Personal gamification

Is there such a notion as personal gamification? I was recently sent an email asking me to help with someone’s research on the use of apps etc. by academics. I didn’t have the time to fill this in (shame on me… I found the time to write this rumination), but it has made me think about the way I use apps for my own work. My ruminations are:

· I seem to change apps quite a bit. Some frequently (the five second test… download the app, don’t like it or have one already that is better), some after a while (use a particular one because I am near a phone or spending more time on the PC or spending more time on the ipad so apps seem linked to the type of technology I am attached to that day/week/month).

· Some I re-discover and think ‘why didn’t I continue to use this?’ One I re-found this week is the Stickynotes app for Windows. I am now using it to note action lists for each of the writing project I have. It is definitely making me both more productive and I like playing with it.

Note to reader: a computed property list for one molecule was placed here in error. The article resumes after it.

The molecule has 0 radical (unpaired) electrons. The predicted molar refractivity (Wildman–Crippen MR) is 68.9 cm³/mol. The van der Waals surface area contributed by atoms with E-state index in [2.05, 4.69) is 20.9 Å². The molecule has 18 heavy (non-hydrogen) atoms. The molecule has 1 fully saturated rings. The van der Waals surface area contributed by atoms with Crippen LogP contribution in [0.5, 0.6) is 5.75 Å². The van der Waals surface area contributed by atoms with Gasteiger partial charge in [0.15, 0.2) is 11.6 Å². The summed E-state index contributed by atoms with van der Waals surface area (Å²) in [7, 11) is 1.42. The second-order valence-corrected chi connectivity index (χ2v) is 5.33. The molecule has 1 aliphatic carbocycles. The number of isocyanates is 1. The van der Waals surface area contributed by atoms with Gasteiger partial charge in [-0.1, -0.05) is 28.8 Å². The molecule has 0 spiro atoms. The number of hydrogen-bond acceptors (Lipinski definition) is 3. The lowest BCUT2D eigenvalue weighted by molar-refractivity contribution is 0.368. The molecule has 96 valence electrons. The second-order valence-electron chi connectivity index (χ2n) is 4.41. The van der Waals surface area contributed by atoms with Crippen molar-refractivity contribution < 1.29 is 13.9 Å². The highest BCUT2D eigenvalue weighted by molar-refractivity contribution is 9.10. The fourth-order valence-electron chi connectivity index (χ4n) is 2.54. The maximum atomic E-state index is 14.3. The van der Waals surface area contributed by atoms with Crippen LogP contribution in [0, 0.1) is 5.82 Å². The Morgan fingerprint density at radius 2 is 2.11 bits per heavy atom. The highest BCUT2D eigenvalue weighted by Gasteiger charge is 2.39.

· Most of the ones I use are the free ones, as the extras you get for a subscription doesn’t always justify the cost (apart from Endnote as I need to access this when I am travelling).

· Some actually make me more productive, such as ‘25 minutes’.  That one forces me to focus (most of the time, although not today as it is very humid and concentration is rather lacking for what Cal Newport calls ‘Deep Work’. See it on Amazon).

The point of this rumination is that the app is probably not designed for gamification but it produces a behavioural response in me where I engage in its use as a sort of gamification process. But not all the apps I use are personal gamification, such as Stickynotes.  With that one I don’t put myself in competition with myself when using it and I don’t reward myself when I write one up, whereas I do when I use 25 minutes, probably because that functionality is built into it… …